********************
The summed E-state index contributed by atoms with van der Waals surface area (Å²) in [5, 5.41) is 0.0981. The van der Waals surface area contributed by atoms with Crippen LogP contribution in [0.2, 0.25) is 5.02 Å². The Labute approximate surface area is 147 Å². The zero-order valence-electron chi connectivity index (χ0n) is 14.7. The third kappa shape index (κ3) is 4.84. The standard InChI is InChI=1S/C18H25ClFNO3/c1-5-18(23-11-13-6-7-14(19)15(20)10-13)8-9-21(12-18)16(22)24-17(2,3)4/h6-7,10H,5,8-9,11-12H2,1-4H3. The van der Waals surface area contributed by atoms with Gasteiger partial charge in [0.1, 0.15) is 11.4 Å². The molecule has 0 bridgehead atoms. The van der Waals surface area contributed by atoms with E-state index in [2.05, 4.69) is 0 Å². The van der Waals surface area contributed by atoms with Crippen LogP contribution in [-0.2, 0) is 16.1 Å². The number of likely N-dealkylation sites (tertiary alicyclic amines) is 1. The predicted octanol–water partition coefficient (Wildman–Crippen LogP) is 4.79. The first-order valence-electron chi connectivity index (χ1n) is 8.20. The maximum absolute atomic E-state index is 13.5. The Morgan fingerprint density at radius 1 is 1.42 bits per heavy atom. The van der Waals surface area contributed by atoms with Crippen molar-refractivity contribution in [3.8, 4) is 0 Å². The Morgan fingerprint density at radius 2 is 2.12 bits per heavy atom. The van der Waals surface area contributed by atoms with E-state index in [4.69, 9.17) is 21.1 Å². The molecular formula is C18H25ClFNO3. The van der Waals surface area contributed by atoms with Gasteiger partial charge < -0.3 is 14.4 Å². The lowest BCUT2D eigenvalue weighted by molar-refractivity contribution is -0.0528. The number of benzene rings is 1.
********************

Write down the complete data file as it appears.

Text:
The summed E-state index contributed by atoms with van der Waals surface area (Å²) in [5, 5.41) is 0.0981. The van der Waals surface area contributed by atoms with Crippen LogP contribution in [0.2, 0.25) is 5.02 Å². The Labute approximate surface area is 147 Å². The zero-order valence-electron chi connectivity index (χ0n) is 14.7. The third kappa shape index (κ3) is 4.84. The standard InChI is InChI=1S/C18H25ClFNO3/c1-5-18(23-11-13-6-7-14(19)15(20)10-13)8-9-21(12-18)16(22)24-17(2,3)4/h6-7,10H,5,8-9,11-12H2,1-4H3. The van der Waals surface area contributed by atoms with Gasteiger partial charge in [0.1, 0.15) is 11.4 Å². The molecule has 0 bridgehead atoms. The van der Waals surface area contributed by atoms with E-state index in [2.05, 4.69) is 0 Å². The van der Waals surface area contributed by atoms with Crippen LogP contribution in [-0.2, 0) is 16.1 Å². The number of likely N-dealkylation sites (tertiary alicyclic amines) is 1. The predicted octanol–water partition coefficient (Wildman–Crippen LogP) is 4.79. The first-order valence-electron chi connectivity index (χ1n) is 8.20. The maximum absolute atomic E-state index is 13.5. The Morgan fingerprint density at radius 1 is 1.42 bits per heavy atom. The van der Waals surface area contributed by atoms with Crippen molar-refractivity contribution in [3.8, 4) is 0 Å². The Morgan fingerprint density at radius 2 is 2.12 bits per heavy atom. The van der Waals surface area contributed by atoms with E-state index in [4.69, 9.17) is 21.1 Å². The molecular formula is C18H25ClFNO3. The van der Waals surface area contributed by atoms with Gasteiger partial charge < -0.3 is 14.4 Å². The lowest BCUT2D eigenvalue weighted by molar-refractivity contribution is -0.0528. The number of benzene rings is 1.